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THE IMPACT OF FISCAL POLICY ON PROFITS

Authors

  • MARGARITA KATSIMI,

    1. Katsimi: Assistant Professor, Department of International and European Economic Studies, Athens University of Economics and Business, Athens 10434, Greece. Phone +30-210-8203179, Fax +30-210-8214122, E-mail mkatsimi@aueb.gr
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  • VASSILIS SARANTIDES

    1. Sarantides: PhD Candidate, Department of International and European Economic Studies, Athens University of Economics and Business, Athens 10434, Greece. Phone +30-210-8203354, Fax +30-210-8214122, E-mail sarantides@aueb.gr
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    • Without implicating, we wish to thank Sarantis Kalyvitis, Thomas Moutos, and seminar participants at the Athens University of Economics and Business for useful suggestions. The comments and advice of two anonymous referees and the co-editor have improved both the presentation and the substance of the paper.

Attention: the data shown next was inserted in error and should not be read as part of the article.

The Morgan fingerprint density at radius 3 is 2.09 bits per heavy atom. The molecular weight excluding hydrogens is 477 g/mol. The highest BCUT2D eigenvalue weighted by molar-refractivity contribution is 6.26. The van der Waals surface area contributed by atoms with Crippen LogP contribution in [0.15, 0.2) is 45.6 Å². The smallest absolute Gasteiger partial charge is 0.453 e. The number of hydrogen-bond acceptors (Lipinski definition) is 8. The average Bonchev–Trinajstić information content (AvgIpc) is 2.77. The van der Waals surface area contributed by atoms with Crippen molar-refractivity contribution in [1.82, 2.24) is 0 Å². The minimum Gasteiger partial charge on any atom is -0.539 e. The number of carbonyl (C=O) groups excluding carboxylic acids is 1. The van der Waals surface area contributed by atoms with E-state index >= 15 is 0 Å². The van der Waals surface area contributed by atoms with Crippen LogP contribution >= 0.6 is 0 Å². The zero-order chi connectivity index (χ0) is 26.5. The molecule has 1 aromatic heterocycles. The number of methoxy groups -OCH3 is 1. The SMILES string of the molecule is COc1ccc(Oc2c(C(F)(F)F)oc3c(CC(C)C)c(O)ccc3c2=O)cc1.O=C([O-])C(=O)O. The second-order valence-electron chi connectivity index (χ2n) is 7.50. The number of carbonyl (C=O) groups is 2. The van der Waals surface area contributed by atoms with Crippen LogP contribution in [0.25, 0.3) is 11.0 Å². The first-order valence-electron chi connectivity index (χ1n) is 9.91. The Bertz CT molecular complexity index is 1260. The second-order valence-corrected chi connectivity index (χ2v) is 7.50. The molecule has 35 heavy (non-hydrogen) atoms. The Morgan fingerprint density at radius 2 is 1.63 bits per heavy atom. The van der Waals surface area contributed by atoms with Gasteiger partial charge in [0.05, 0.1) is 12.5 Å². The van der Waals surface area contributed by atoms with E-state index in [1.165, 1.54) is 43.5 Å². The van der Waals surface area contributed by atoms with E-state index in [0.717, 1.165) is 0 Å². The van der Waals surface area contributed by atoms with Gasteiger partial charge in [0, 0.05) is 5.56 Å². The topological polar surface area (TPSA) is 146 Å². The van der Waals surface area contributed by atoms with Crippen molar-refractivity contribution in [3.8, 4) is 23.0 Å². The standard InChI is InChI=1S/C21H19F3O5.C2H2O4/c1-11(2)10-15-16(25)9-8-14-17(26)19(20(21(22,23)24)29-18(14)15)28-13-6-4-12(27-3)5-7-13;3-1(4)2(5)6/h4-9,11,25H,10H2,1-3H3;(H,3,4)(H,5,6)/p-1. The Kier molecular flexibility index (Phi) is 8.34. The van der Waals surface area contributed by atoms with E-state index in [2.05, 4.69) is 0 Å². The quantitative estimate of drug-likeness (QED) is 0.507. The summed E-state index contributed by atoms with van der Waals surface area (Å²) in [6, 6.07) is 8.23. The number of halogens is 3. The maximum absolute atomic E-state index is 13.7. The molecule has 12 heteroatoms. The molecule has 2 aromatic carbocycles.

Abstract

This paper investigates the impact of fiscal policy on profits using panel data for 18 high-income OECD countries during the period 1975–1999. We estimate a profit equation allowing a consistent treatment of the government budget constraint, and we try to disentangle the effects of different spending and taxation items. As far as public spending is concerned, our results strongly suggest that capital expenditures are associated with higher profits, while expenditures on goods and services and in particular on wages and salaries deteriorate profits. In general, “productive” expenditures seem to increase profits while the effect of “unproductive” expenditures is insignificant. Transport and communication expenditures seem to have a positive impact on profits. On the revenue side, we find that both direct and indirect taxation has a negative impact on profits. (JEL E62, H32, H54)

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